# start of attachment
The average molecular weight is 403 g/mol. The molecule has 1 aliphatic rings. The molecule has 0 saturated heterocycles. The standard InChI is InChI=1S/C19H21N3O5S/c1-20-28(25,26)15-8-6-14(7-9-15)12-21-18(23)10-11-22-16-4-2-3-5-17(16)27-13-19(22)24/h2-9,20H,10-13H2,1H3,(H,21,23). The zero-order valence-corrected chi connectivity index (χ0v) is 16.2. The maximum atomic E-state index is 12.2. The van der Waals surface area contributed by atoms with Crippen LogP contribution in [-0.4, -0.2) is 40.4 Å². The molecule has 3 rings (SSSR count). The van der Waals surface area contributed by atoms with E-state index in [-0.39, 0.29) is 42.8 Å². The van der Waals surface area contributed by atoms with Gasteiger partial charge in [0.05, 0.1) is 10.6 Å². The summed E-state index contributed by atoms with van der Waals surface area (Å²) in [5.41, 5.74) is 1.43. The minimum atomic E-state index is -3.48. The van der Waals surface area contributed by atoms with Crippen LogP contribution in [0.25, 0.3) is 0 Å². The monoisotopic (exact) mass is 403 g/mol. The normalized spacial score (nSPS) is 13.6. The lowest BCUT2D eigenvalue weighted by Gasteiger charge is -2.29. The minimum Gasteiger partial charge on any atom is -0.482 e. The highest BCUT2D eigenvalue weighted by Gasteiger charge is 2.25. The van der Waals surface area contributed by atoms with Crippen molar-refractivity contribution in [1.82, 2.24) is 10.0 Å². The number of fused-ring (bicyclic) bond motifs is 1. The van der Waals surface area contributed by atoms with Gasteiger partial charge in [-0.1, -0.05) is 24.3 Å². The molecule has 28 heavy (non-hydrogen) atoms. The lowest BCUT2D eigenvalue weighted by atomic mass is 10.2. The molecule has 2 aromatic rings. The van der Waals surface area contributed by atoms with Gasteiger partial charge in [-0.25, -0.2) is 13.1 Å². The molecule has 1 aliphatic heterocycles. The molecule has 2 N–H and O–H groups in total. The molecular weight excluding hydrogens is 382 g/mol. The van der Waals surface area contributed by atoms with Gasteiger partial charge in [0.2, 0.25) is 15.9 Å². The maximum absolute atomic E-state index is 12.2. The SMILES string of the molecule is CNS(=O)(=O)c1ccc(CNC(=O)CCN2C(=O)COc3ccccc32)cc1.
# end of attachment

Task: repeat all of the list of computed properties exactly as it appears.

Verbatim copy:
The average molecular weight is 403 g/mol. The molecule has 1 aliphatic rings. The molecule has 0 saturated heterocycles. The standard InChI is InChI=1S/C19H21N3O5S/c1-20-28(25,26)15-8-6-14(7-9-15)12-21-18(23)10-11-22-16-4-2-3-5-17(16)27-13-19(22)24/h2-9,20H,10-13H2,1H3,(H,21,23). The zero-order valence-corrected chi connectivity index (χ0v) is 16.2. The maximum atomic E-state index is 12.2. The van der Waals surface area contributed by atoms with Crippen LogP contribution in [-0.4, -0.2) is 40.4 Å². The molecule has 3 rings (SSSR count). The van der Waals surface area contributed by atoms with E-state index in [-0.39, 0.29) is 42.8 Å². The van der Waals surface area contributed by atoms with Gasteiger partial charge in [0.05, 0.1) is 10.6 Å². The summed E-state index contributed by atoms with van der Waals surface area (Å²) in [5.41, 5.74) is 1.43. The minimum atomic E-state index is -3.48. The van der Waals surface area contributed by atoms with Crippen LogP contribution in [0.25, 0.3) is 0 Å². The monoisotopic (exact) mass is 403 g/mol. The normalized spacial score (nSPS) is 13.6. The lowest BCUT2D eigenvalue weighted by Gasteiger charge is -2.29. The minimum Gasteiger partial charge on any atom is -0.482 e. The highest BCUT2D eigenvalue weighted by Gasteiger charge is 2.25. The van der Waals surface area contributed by atoms with Crippen molar-refractivity contribution in [1.82, 2.24) is 10.0 Å². The number of fused-ring (bicyclic) bond motifs is 1. The van der Waals surface area contributed by atoms with Gasteiger partial charge in [-0.1, -0.05) is 24.3 Å². The molecule has 28 heavy (non-hydrogen) atoms. The lowest BCUT2D eigenvalue weighted by atomic mass is 10.2. The molecule has 2 aromatic rings. The van der Waals surface area contributed by atoms with Gasteiger partial charge in [-0.25, -0.2) is 13.1 Å². The molecule has 1 aliphatic heterocycles. The molecule has 2 N–H and O–H groups in total. The molecular weight excluding hydrogens is 382 g/mol. The van der Waals surface area contributed by atoms with Gasteiger partial charge in [0.2, 0.25) is 15.9 Å². The maximum absolute atomic E-state index is 12.2. The SMILES string of the molecule is CNS(=O)(=O)c1ccc(CNC(=O)CCN2C(=O)COc3ccccc32)cc1.